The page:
Translated by Alan J. Bance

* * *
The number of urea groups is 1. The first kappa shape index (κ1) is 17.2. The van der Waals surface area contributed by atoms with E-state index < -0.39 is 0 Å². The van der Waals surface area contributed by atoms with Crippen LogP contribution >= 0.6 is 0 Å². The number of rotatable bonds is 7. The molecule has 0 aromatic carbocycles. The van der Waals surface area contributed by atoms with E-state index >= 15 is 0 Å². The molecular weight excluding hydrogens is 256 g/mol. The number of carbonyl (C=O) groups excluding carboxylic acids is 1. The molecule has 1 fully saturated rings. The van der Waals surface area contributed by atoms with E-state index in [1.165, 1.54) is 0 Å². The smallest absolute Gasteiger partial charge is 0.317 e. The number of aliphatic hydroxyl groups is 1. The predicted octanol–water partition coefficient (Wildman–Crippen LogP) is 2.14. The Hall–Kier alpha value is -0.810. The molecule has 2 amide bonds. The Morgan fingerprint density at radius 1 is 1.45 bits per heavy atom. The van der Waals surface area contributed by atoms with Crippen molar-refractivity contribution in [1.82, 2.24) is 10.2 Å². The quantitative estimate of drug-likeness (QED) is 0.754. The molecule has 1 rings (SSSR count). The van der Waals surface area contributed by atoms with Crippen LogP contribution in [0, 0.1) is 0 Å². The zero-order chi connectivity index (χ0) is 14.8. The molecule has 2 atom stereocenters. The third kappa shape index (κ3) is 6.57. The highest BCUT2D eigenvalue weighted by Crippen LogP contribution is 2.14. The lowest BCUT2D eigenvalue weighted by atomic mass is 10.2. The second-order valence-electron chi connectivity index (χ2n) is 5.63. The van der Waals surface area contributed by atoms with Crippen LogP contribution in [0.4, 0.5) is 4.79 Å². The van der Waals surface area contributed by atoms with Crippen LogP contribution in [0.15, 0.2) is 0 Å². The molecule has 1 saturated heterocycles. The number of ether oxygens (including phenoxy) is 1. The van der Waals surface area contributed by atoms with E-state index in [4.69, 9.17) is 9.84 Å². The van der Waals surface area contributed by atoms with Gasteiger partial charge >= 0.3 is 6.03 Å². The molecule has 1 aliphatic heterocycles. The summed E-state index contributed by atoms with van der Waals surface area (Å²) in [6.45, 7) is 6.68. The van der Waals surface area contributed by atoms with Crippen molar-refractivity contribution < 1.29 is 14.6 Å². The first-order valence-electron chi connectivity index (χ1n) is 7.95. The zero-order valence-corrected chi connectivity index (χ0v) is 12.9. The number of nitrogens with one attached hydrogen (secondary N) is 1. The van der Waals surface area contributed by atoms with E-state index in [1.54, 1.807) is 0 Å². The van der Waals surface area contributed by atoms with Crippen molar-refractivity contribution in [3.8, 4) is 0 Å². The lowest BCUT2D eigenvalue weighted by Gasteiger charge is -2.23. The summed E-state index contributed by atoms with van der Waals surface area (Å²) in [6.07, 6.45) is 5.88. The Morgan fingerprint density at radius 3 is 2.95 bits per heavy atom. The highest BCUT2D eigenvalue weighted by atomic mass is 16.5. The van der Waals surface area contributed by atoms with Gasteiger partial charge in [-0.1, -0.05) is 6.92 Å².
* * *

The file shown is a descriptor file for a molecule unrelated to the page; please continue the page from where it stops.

In wartime Berlin, Cioma Schonhaus discovered a way of turning his talent for graphic design to good use: he forged documents which helped save hundreds of Jewish lives. His first challenge involved painstakingly recreating each of the twelve long and twenty-four short feathers on the German Imperial Eagle so that a pass stood up to scrutiny by Nazi officials. Many more forged documents were to follow, as the twenty-year-old Schonhaus attempted to stay one step ahead of the authorities. Schonhaus is breathtakingly bold – he gets himself arrested for wandering onto a military airfield and manages to talk his way out; he makes a complaint about the drunken behaviour of a policeman harassing Jewish diners in a restaurant; he goes cycling with a girlfriend in the countryside at a time when Jews were subject to curfew and banned from riding bicycles. On his final 1000-mile flight from Germany, he is forced to abandon his plan to jump on a goods train bound for Switzerland and is left with the option of swimming across the Lake Constance or cycling all the way … As those around him are one by one deported to the concentration camps, his is an astonishing story of survival.